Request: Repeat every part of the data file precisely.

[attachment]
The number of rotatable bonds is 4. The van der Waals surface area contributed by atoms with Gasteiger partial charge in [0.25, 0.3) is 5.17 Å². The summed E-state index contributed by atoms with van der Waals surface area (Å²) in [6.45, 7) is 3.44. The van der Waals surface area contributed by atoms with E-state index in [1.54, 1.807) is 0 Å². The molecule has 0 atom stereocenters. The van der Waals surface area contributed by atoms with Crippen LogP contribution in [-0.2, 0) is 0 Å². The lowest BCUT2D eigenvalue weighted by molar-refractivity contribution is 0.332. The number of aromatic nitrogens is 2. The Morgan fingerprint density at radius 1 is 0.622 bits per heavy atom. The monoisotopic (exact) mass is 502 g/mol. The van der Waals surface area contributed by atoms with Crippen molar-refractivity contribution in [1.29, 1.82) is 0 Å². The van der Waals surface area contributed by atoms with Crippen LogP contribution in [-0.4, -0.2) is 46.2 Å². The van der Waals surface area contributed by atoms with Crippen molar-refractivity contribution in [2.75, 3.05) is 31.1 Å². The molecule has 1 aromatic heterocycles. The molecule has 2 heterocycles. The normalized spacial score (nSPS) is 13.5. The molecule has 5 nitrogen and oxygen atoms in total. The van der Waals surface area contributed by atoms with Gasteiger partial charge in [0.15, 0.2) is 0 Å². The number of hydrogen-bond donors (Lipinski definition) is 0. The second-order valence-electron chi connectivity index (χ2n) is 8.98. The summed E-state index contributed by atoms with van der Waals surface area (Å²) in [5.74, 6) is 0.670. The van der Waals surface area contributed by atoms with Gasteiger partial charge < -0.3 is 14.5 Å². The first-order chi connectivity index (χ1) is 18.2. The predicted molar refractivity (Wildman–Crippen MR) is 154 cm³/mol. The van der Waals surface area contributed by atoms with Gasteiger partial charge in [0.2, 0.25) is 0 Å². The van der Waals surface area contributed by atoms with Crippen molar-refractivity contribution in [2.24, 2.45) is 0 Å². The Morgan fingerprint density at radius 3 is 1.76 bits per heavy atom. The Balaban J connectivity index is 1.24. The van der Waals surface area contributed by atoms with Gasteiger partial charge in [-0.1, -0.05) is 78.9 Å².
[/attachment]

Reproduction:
The number of rotatable bonds is 4. The van der Waals surface area contributed by atoms with Gasteiger partial charge in [0.25, 0.3) is 5.17 Å². The summed E-state index contributed by atoms with van der Waals surface area (Å²) in [6.45, 7) is 3.44. The van der Waals surface area contributed by atoms with E-state index in [1.54, 1.807) is 0 Å². The molecule has 0 atom stereocenters. The van der Waals surface area contributed by atoms with Crippen LogP contribution in [-0.2, 0) is 0 Å². The lowest BCUT2D eigenvalue weighted by molar-refractivity contribution is 0.332. The number of aromatic nitrogens is 2. The Morgan fingerprint density at radius 1 is 0.622 bits per heavy atom. The monoisotopic (exact) mass is 502 g/mol. The van der Waals surface area contributed by atoms with Crippen molar-refractivity contribution in [1.29, 1.82) is 0 Å². The van der Waals surface area contributed by atoms with Crippen LogP contribution in [-0.4, -0.2) is 46.2 Å². The van der Waals surface area contributed by atoms with Crippen molar-refractivity contribution in [2.75, 3.05) is 31.1 Å². The molecule has 1 aromatic heterocycles. The molecule has 2 heterocycles. The normalized spacial score (nSPS) is 13.5. The molecule has 5 nitrogen and oxygen atoms in total. The van der Waals surface area contributed by atoms with Gasteiger partial charge in [0.15, 0.2) is 0 Å². The number of hydrogen-bond donors (Lipinski definition) is 0. The second-order valence-electron chi connectivity index (χ2n) is 8.98. The summed E-state index contributed by atoms with van der Waals surface area (Å²) in [5.74, 6) is 0.670. The van der Waals surface area contributed by atoms with Gasteiger partial charge < -0.3 is 14.5 Å². The first-order chi connectivity index (χ1) is 18.2. The predicted molar refractivity (Wildman–Crippen MR) is 154 cm³/mol. The van der Waals surface area contributed by atoms with Gasteiger partial charge in [0.2, 0.25) is 0 Å². The van der Waals surface area contributed by atoms with Crippen molar-refractivity contribution in [2.24, 2.45) is 0 Å². The Morgan fingerprint density at radius 3 is 1.76 bits per heavy atom. The Balaban J connectivity index is 1.24. The van der Waals surface area contributed by atoms with Gasteiger partial charge in [-0.1, -0.05) is 78.9 Å².